Quilt Care eBook and print books on Amazon

Dear Quilters, Quilt Owners and Readers,

I’m happy to announce that three editions of “Quilt Care, Construction and Use Advice, How to Help Your Quilt Live to 100” are now available on Amazon (if these links don’t work in the future, just search my name, “Barb Gorges”:

The eBook edition, $4.95, eBook link, can be downloaded onto any device, phone, tablet, reader or laptop. If you don’t have a Kindle, you’ll see a link right there for a downloadable free app on the same page that says “Read with our free app.”

The B & W edition, $6.95, black & white edition link, is perfect for sending along with the quilt you just made for someone. Be sure to read the chapter on shipping before mailing your gift quilt. This edition has 32 black and white photos.

The full-color edition, $14.95, full-color edition link, has a slightly different title, the addition of the words “Full-color edition.” The 32 photos in color will help you visualize what I’m talking about.

And what am I talking about? The book is based on the columns I wrote for the Wyoming State Quilt Guild’s newsletter and posted here. The information has been updated with the assistance of Jeananne Wright, AQS-certified quilt appraiser and antique quilt expert. And the topics have been realigned into 12 chapters. The first two are of interest to quiltmakers and the other 10 to all quilt owners.

Make – Quiltmakers need to think about quality materials and techniques when constructing a quilt.

Test – How do you test for washability and light-fastness of fabrics for those special quilts?

Use – What’s the best way to make a bed with a quilt?

Display – Keep fading even if not absent; learn stress-free way to hang a quilt.

Air – Sometimes all a quilt needs is a little airing.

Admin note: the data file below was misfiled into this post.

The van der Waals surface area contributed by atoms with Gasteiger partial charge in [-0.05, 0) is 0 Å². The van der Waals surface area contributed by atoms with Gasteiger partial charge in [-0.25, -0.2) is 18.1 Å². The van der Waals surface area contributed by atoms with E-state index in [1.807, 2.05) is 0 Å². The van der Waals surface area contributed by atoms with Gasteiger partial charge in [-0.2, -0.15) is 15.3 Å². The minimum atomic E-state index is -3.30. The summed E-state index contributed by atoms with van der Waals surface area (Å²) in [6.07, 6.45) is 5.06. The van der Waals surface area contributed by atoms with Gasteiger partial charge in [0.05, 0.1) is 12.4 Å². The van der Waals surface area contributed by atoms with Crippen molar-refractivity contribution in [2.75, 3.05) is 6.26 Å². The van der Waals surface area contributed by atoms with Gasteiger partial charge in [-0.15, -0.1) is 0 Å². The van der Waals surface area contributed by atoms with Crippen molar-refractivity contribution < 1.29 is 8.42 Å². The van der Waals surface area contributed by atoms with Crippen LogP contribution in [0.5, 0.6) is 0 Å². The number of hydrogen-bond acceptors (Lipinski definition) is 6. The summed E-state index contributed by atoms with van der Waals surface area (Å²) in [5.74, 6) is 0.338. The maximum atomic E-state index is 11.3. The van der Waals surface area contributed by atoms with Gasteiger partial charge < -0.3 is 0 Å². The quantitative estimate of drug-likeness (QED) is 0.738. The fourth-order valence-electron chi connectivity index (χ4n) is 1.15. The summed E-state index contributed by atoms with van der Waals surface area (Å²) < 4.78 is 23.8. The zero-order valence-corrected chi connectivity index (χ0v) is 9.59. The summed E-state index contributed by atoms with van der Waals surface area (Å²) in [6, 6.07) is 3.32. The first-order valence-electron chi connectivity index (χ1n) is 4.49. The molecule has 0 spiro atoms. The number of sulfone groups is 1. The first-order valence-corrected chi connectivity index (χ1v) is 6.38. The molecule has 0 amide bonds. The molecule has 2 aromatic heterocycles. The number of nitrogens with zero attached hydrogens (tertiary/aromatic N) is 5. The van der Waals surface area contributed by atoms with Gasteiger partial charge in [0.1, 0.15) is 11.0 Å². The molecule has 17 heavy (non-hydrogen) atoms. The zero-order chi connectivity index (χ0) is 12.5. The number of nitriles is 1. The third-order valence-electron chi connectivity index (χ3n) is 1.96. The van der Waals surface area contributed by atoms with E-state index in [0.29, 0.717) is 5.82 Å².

Wash – What do you need to know before you wash a quilt?

Dry – Air-dry or machine-dry, it’s all about the balance between abrasion and migration.

Store – Where to find a clean, unlighted place for your quilt to rest.

Appraise – Showing a homemade quilt is worth something could encourage future owners to take better care of it.

Insure – A quilt is an investment, in time and effort, if not money. Protect it.

Ship – There’s much to consider when shipping a quilt to a show or its new owner.

Sign – Find out how to make a label about the quilter and the quilt to sew on the back. The more information, the more important the quilt could become in the future.

Find out more about the book at https://yuccaroadpress.com/. And consider leaving a comment or review there or on Amazon.

Thanks,

Barb Gorges

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Drying Quilts

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It’s best to dry quilts flat on carpet protected by a sheet. Photo by Barb Gorges.

Drying quilts: How to Help Your Quilt Live to 100, Part 11

By Barb Gorges

A wet quilt is a delicate thing. The larger it is, the heavier it is and the more carefully it must be treated to make sure the weight doesn’t break quilting stitches. However, a heavily machine-quilted quilt is probably stronger than one with widely-spaced or hand-quilted lines of stitching.

It’s best to air dry quilts flat. I lay a clean sheet over polyester or nylon carpet and then spread the quilt, squaring it up, blocking it. Here in Wyoming, even quilts with cotton batting are dry in a few hours. If necessary, set up a fan.

But if I use the “max extract” option on my washing machine, the quilt is so compressed by the end that I opt to toss it in the dryer on very low heat or just air for 10 minutes to loosen it up and make it easier to spread. Some quilters, before the quilt on the floor is completely dry, will pop it in the dryer to fluff it.

If you think any of the fabrics might bleed (you didn’t make the quilt or you didn’t take steps in Part 4 to check fabric washability), forget air drying—put the quilt in the dryer immediately, before the dyes have a chance to migrate. One reason we avoid using the dryer is to lessen wear and tear on the quilt, but I think a stain from a bleeding fabric is worse.

Line drying is very hard on a quilt, especially if it’s large and clothespinned. Stitching may break. However, a hard-used crib quilt will be just fine on a line. For other utility quilts, if you have multiple parallel clotheslines, you could spread a quilt out over all of them. Be sure to wash the lines or cover them with a sheet first. And maybe put a sheet over the quilt to protect it from passing birds.

The first 10 parts of this series are available on this website.